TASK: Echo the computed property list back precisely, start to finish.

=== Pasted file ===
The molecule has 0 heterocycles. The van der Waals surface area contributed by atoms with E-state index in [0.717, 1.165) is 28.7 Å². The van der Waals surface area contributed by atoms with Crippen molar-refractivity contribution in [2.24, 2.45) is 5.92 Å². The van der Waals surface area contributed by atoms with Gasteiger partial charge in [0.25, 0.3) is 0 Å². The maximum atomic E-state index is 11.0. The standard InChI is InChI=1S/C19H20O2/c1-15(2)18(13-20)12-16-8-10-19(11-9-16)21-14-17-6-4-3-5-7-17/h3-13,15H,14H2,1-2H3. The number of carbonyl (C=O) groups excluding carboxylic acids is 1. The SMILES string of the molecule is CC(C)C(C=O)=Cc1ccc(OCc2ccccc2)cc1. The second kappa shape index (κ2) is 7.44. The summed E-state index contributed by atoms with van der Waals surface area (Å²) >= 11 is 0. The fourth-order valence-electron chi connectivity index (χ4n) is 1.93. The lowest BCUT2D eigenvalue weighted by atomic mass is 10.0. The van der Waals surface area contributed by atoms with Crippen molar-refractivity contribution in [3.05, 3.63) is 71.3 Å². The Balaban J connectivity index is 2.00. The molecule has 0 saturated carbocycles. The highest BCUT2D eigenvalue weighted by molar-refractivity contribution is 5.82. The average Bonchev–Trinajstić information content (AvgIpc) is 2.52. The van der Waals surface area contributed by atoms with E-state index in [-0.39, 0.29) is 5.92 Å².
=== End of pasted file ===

The molecule has 0 heterocycles. The van der Waals surface area contributed by atoms with E-state index in [0.717, 1.165) is 28.7 Å². The van der Waals surface area contributed by atoms with Crippen molar-refractivity contribution in [2.24, 2.45) is 5.92 Å². The van der Waals surface area contributed by atoms with Gasteiger partial charge in [0.25, 0.3) is 0 Å². The maximum atomic E-state index is 11.0. The standard InChI is InChI=1S/C19H20O2/c1-15(2)18(13-20)12-16-8-10-19(11-9-16)21-14-17-6-4-3-5-7-17/h3-13,15H,14H2,1-2H3. The number of carbonyl (C=O) groups excluding carboxylic acids is 1. The SMILES string of the molecule is CC(C)C(C=O)=Cc1ccc(OCc2ccccc2)cc1. The second kappa shape index (κ2) is 7.44. The summed E-state index contributed by atoms with van der Waals surface area (Å²) >= 11 is 0. The fourth-order valence-electron chi connectivity index (χ4n) is 1.93. The lowest BCUT2D eigenvalue weighted by atomic mass is 10.0. The van der Waals surface area contributed by atoms with Crippen molar-refractivity contribution in [3.05, 3.63) is 71.3 Å². The Balaban J connectivity index is 2.00. The molecule has 0 saturated carbocycles. The highest BCUT2D eigenvalue weighted by molar-refractivity contribution is 5.82. The average Bonchev–Trinajstić information content (AvgIpc) is 2.52. The van der Waals surface area contributed by atoms with E-state index in [-0.39, 0.29) is 5.92 Å².